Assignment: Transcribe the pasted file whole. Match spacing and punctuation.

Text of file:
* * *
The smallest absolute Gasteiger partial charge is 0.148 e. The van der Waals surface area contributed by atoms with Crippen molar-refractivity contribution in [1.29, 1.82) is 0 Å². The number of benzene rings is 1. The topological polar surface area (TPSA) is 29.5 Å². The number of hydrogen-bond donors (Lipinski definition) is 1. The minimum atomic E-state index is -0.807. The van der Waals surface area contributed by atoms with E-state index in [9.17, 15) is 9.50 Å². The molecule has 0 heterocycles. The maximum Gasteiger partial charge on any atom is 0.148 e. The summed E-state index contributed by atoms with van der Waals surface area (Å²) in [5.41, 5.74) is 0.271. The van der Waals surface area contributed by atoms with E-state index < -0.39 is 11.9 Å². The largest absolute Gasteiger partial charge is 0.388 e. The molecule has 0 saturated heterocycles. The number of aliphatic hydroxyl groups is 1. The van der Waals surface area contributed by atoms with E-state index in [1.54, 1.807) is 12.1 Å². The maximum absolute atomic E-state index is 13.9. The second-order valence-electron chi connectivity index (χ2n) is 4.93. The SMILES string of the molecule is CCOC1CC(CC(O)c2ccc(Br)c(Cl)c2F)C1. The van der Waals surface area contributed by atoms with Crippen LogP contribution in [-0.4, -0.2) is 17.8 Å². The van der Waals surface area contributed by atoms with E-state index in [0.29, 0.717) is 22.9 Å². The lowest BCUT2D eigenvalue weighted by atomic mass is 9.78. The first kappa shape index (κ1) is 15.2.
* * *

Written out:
The smallest absolute Gasteiger partial charge is 0.148 e. The van der Waals surface area contributed by atoms with Crippen molar-refractivity contribution in [1.29, 1.82) is 0 Å². The number of benzene rings is 1. The topological polar surface area (TPSA) is 29.5 Å². The number of hydrogen-bond donors (Lipinski definition) is 1. The minimum atomic E-state index is -0.807. The van der Waals surface area contributed by atoms with E-state index in [9.17, 15) is 9.50 Å². The molecule has 0 heterocycles. The maximum Gasteiger partial charge on any atom is 0.148 e. The summed E-state index contributed by atoms with van der Waals surface area (Å²) in [5.41, 5.74) is 0.271. The van der Waals surface area contributed by atoms with E-state index < -0.39 is 11.9 Å². The largest absolute Gasteiger partial charge is 0.388 e. The molecule has 0 saturated heterocycles. The number of aliphatic hydroxyl groups is 1. The van der Waals surface area contributed by atoms with E-state index in [1.54, 1.807) is 12.1 Å². The maximum absolute atomic E-state index is 13.9. The second-order valence-electron chi connectivity index (χ2n) is 4.93. The SMILES string of the molecule is CCOC1CC(CC(O)c2ccc(Br)c(Cl)c2F)C1. The van der Waals surface area contributed by atoms with Crippen LogP contribution in [-0.4, -0.2) is 17.8 Å². The van der Waals surface area contributed by atoms with E-state index in [0.29, 0.717) is 22.9 Å². The lowest BCUT2D eigenvalue weighted by atomic mass is 9.78. The first kappa shape index (κ1) is 15.2.